And not only were the people here not waiting for somebody to help, although we thank -- we're thankful for every offer that was made, but you could see neighbor helping neighbor and lifting it up.

And the resurrection and redemption of the history of the City of New Orleans was historical in many ways. And it was because people really worked hard, not only to help each other, but to help themselves.

And so, for Stephen King to misrepresent that to the country and to the world is very painful. But we've come to expect that from him. You know, the -- the hearts of the people of New Orleans go out to the people of Iowa.

We know what that feels like and it hurts, and there's no shame in -- in getting help from other folks. That's what Americans do. So, it's a -- it was a sad comment from a guy that makes a lot of sad comments. And Iowa really deserves better than that.

COOPER: Yes. I mean the fact that he would sort of choose that opportunity to, you know, to praise the -- the response by his constituents by comparing it to fictional responses and, you know, that -- that he's just come up with.

I mean he claims that that he said he visited New Orleans four times after Katrina. I don't know if that's the case. But I can't imagine anyone--

LANDRIEU: I don't know. COOPER: --visiting there during the storm, after the storm, and not seeing neighbors helping neighbors, and people reaching out to one another, and, you know, people in boats from local communities coming and doing what they could and, you know, it's--

LANDRIEU: Well (ph)--

COOPER: --it's -- it's an insult.

LANDRIEU: I think -- a couple of thing -- first of all, it's a horrible insult, and it's -- and it's based out of -- out of ignorance or really a cold dark heart. But I -- I'd mention a couple of things to you.

First of all, in our darkest hour, when things were really terrible, the Sun came up the next day, and the joy in the moment was that people started helping each other out. And it was really miraculous to see how much people help themselves, and helped other people. That's first.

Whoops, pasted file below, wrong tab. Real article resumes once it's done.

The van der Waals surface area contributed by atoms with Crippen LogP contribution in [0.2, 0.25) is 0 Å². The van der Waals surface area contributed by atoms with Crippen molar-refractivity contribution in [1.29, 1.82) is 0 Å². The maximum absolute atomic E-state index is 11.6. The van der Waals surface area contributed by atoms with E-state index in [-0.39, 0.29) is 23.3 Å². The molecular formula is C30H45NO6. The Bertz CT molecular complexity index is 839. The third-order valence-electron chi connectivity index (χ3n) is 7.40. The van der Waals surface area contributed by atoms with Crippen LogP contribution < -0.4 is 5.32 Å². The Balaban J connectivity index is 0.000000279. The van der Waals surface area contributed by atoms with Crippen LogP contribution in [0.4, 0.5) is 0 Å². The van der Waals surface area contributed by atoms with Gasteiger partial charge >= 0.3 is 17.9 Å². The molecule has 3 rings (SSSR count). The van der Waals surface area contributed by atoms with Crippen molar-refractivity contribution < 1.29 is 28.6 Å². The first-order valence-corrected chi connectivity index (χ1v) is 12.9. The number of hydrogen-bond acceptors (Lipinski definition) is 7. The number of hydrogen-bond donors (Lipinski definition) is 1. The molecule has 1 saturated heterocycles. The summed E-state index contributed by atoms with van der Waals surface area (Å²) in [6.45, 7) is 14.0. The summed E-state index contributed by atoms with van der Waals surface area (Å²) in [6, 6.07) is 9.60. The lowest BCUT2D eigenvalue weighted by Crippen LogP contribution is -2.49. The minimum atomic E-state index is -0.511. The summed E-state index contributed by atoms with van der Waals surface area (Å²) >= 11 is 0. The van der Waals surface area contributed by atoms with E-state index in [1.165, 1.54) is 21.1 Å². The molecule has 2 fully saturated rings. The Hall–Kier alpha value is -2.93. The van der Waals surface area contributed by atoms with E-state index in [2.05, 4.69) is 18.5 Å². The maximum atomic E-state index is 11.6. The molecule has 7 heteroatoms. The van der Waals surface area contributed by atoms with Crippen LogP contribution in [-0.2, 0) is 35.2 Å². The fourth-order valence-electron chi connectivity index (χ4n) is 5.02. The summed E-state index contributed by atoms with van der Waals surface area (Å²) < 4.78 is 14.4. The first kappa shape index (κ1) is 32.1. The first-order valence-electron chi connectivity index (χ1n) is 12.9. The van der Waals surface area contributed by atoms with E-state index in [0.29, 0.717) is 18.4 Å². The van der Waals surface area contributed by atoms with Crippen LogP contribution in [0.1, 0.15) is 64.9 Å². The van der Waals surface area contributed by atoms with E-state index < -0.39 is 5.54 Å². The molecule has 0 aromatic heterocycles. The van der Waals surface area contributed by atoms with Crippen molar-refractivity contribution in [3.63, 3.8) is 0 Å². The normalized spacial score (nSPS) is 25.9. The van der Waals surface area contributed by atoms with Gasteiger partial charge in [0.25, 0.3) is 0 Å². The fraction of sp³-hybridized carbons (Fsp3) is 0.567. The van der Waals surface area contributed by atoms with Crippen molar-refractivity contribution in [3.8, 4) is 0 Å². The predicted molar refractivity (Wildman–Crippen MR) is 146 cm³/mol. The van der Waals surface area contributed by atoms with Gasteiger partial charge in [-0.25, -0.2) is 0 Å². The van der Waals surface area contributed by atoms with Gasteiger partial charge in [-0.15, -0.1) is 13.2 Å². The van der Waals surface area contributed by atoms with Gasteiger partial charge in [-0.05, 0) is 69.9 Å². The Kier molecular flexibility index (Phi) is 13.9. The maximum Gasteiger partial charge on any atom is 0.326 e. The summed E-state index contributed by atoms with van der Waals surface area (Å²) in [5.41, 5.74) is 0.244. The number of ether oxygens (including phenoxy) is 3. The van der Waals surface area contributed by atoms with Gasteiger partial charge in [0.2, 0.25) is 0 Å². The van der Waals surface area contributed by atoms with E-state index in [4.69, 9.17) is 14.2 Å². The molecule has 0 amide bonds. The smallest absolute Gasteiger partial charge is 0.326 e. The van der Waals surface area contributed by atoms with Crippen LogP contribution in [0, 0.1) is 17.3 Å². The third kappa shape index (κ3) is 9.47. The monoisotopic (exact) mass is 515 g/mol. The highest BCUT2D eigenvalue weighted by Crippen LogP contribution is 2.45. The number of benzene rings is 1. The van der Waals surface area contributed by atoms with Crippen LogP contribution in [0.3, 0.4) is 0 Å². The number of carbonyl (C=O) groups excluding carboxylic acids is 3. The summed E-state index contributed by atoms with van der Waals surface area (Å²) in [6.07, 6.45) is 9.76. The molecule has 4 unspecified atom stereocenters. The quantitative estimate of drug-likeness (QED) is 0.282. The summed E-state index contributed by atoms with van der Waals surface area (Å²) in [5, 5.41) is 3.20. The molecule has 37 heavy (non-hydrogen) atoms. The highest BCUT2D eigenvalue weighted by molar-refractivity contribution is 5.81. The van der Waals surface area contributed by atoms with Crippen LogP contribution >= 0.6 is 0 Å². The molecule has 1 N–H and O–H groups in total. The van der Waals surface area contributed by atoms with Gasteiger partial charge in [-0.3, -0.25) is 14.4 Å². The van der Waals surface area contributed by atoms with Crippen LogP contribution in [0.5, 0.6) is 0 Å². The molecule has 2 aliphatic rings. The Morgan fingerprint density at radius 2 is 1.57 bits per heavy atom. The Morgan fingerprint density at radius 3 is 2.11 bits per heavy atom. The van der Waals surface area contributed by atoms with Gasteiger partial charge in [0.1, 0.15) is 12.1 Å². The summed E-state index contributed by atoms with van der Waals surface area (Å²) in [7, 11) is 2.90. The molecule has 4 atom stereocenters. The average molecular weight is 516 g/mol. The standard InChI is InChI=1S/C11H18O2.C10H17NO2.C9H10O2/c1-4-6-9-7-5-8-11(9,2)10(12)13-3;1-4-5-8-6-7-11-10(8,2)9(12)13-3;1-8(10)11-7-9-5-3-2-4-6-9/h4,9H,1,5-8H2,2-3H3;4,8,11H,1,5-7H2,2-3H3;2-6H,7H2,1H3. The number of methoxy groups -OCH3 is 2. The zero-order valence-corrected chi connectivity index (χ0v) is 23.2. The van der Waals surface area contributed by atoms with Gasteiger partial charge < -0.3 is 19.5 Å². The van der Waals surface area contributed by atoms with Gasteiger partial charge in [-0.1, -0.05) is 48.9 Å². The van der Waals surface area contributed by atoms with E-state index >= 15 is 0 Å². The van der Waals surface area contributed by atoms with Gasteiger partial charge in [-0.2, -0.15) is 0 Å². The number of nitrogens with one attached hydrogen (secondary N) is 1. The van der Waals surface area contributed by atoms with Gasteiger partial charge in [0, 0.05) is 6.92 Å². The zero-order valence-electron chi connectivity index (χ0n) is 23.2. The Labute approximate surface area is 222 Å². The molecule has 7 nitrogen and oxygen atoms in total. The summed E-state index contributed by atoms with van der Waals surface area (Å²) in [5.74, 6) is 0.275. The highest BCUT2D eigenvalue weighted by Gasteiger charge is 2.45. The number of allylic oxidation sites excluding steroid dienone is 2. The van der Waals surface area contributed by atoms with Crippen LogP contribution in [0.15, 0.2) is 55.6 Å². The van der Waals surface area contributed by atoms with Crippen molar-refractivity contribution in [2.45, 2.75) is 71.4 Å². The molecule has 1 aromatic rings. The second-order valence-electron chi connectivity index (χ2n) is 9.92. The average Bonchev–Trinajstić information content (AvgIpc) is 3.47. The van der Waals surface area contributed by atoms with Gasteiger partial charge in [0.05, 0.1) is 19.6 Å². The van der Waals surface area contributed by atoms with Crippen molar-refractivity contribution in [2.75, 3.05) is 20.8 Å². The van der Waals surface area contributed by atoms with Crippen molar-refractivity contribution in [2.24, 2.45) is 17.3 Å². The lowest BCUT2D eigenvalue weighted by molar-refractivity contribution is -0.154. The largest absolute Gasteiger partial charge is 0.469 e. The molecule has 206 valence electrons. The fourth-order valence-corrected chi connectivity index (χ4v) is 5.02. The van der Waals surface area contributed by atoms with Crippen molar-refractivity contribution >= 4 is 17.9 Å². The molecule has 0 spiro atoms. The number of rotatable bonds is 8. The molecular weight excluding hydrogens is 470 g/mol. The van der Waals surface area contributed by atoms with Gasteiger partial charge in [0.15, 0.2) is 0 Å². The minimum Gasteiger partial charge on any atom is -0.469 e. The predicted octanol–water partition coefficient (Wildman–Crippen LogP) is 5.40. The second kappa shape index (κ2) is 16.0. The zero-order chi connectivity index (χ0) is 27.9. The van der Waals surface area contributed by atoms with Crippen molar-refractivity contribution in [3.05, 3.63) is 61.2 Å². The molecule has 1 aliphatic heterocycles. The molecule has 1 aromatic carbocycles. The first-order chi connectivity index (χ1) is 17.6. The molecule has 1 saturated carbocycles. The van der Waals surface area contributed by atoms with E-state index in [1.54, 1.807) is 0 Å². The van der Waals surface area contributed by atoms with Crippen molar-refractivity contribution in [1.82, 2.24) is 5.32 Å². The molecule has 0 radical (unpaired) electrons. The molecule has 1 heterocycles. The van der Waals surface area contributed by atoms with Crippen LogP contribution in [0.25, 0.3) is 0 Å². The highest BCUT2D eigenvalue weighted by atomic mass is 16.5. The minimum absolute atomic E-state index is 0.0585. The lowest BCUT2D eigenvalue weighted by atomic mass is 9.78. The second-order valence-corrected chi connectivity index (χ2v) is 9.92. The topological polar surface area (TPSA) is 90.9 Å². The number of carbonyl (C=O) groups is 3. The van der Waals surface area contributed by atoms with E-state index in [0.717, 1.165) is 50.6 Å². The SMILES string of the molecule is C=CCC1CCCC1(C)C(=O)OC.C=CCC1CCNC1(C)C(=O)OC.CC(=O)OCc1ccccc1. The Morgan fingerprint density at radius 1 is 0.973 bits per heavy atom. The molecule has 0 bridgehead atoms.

Second, Congressman King's view is worth thinking about, which is the need to step on each other -- other people's throats to lift each other up. And that happens to be an ethos in some parts of the country that's really not necessary.

That's not what America needs to lift itself up again. You can lift yourself up and lift other people up as well.

Look, the people of Iowa need help. And we should be there to help them, just like the people of Louisiana went to Houston, when they were hurt, and then went to Florida when they were hurt, and went to Puerto Rico and went to Haiti, we've -- we've -- we've paid it forward many, many, many times.

That's really the American Way, not stepping on somebody else to make yourself look good.

And that's just a -- not a good view of the world, and he ought to be ashamed of himself. He should apologize. And as I said many, many times to the good people of Iowa, they really deserve better.

COOPER: Do you think it's a coincidence at all that -- that King made these comments in a city that I think is like 99.4 percent White about--


COOPER: --I mean, clearly, he's playing in racial stereotypes, this idea of, you know, African-Americans asking for help, the -- the, you know, 60.2 percent African-American in -- in New Orleans.

It -- it -- it just seems like you can't help but avoid--

LANDRIEU: No. Not only -- not--

COOPER: --the -- the topic of race here. LANDRIEU: Not only is it not a surprise. Unfortunately, we've come to expect these kind of comments from Congressman King, and -- and it's happened over the past 15 years.

So, not only am I surprised. I've just continued to be as disgusted about his words today as I have been every time I hear him talk about it.


LANDRIEU: The -- the people of America have got to acknowledge, focus on, and then reject this idea of White nationalism or White supremacy. It leads to very dangerous circumstances.

COOPER: Yes. Just, finally, I knew Congressman Cedric Richmond of Louisiana called Steve King a -- a White supremacist adding that, "When people show you who you are, you believe them."

Do you go -- do you agree with Congressman Richmond? And do you think King is a White supremacist?

LANDRIEU: I do. I -- I do. But I don't want to get lost in name- calling. I would ask the people of America just to think this.

If you speak a certain way and act a certain way, and that is racial and racist, then that is what you are. And I just don't -- we don't have to shy away from saying those kinds of things.

It's not being used as a pejorative term. It's very descriptive. And, like I say, if it walks like a duck and quacks like a duck, it's usually a duck. And, you know, it sounds like it.

But this isn't the first time he's done it. It's not a surprise. The only -- the only question is how long we're going to tolerate that from individuals like him.

I -- I love Iowa. I think the people there are wonderful people. They're great Americans, and they just deserve a lot better than him, and I hope they see fit to show him the door at some point in time.

COOPER: Yes. Mayor Landrieu, always appreciate talking to you. Thank you.

LANDRIEU: Great. Thank you very much, Anderson.


COOPER: That's it for us tonight. The news continues. Want to hand it over to Don Lemon, CNN TONIGHT starts now.